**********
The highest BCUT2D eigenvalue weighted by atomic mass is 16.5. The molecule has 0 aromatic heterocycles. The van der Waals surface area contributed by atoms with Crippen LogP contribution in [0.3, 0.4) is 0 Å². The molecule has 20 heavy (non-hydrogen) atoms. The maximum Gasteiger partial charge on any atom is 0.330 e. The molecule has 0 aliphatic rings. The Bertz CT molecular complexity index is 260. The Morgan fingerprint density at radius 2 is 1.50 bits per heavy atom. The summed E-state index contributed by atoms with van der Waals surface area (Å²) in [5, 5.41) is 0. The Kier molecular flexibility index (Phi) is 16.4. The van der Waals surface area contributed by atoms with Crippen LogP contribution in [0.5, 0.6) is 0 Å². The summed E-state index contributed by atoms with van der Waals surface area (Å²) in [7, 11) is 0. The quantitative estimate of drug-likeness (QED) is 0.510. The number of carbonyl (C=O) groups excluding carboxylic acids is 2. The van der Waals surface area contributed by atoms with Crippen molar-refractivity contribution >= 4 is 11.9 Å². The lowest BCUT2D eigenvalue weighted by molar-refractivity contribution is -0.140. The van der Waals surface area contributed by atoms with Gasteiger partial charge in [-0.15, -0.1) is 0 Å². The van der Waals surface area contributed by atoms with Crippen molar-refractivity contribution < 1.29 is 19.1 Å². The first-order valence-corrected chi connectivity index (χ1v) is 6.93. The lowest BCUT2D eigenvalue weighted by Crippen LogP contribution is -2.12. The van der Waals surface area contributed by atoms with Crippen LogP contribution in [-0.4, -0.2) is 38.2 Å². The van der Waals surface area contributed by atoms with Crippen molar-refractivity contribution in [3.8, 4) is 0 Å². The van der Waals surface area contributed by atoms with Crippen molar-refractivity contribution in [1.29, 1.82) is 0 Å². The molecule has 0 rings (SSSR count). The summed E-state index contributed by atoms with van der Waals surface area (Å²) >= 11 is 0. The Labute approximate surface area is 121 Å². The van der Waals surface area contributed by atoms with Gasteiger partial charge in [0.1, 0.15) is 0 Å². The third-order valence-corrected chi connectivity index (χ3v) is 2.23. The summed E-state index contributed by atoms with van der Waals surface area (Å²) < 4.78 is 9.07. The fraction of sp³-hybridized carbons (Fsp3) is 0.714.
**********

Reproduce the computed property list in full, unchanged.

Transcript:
The highest BCUT2D eigenvalue weighted by atomic mass is 16.5. The molecule has 0 aromatic heterocycles. The van der Waals surface area contributed by atoms with Crippen LogP contribution in [0.3, 0.4) is 0 Å². The molecule has 20 heavy (non-hydrogen) atoms. The maximum Gasteiger partial charge on any atom is 0.330 e. The molecule has 0 aliphatic rings. The Bertz CT molecular complexity index is 260. The Morgan fingerprint density at radius 2 is 1.50 bits per heavy atom. The summed E-state index contributed by atoms with van der Waals surface area (Å²) in [5, 5.41) is 0. The Kier molecular flexibility index (Phi) is 16.4. The van der Waals surface area contributed by atoms with Crippen LogP contribution in [0.5, 0.6) is 0 Å². The summed E-state index contributed by atoms with van der Waals surface area (Å²) in [7, 11) is 0. The quantitative estimate of drug-likeness (QED) is 0.510. The number of carbonyl (C=O) groups excluding carboxylic acids is 2. The van der Waals surface area contributed by atoms with Crippen molar-refractivity contribution >= 4 is 11.9 Å². The lowest BCUT2D eigenvalue weighted by molar-refractivity contribution is -0.140. The van der Waals surface area contributed by atoms with Gasteiger partial charge in [-0.15, -0.1) is 0 Å². The van der Waals surface area contributed by atoms with Crippen molar-refractivity contribution < 1.29 is 19.1 Å². The first-order valence-corrected chi connectivity index (χ1v) is 6.93. The lowest BCUT2D eigenvalue weighted by Crippen LogP contribution is -2.12. The van der Waals surface area contributed by atoms with Crippen LogP contribution in [-0.4, -0.2) is 38.2 Å². The van der Waals surface area contributed by atoms with Crippen molar-refractivity contribution in [3.8, 4) is 0 Å². The van der Waals surface area contributed by atoms with Crippen molar-refractivity contribution in [1.29, 1.82) is 0 Å². The molecule has 0 rings (SSSR count). The summed E-state index contributed by atoms with van der Waals surface area (Å²) >= 11 is 0. The Labute approximate surface area is 121 Å². The van der Waals surface area contributed by atoms with Gasteiger partial charge in [0.1, 0.15) is 0 Å². The third-order valence-corrected chi connectivity index (χ3v) is 2.23. The summed E-state index contributed by atoms with van der Waals surface area (Å²) < 4.78 is 9.07. The fraction of sp³-hybridized carbons (Fsp3) is 0.714.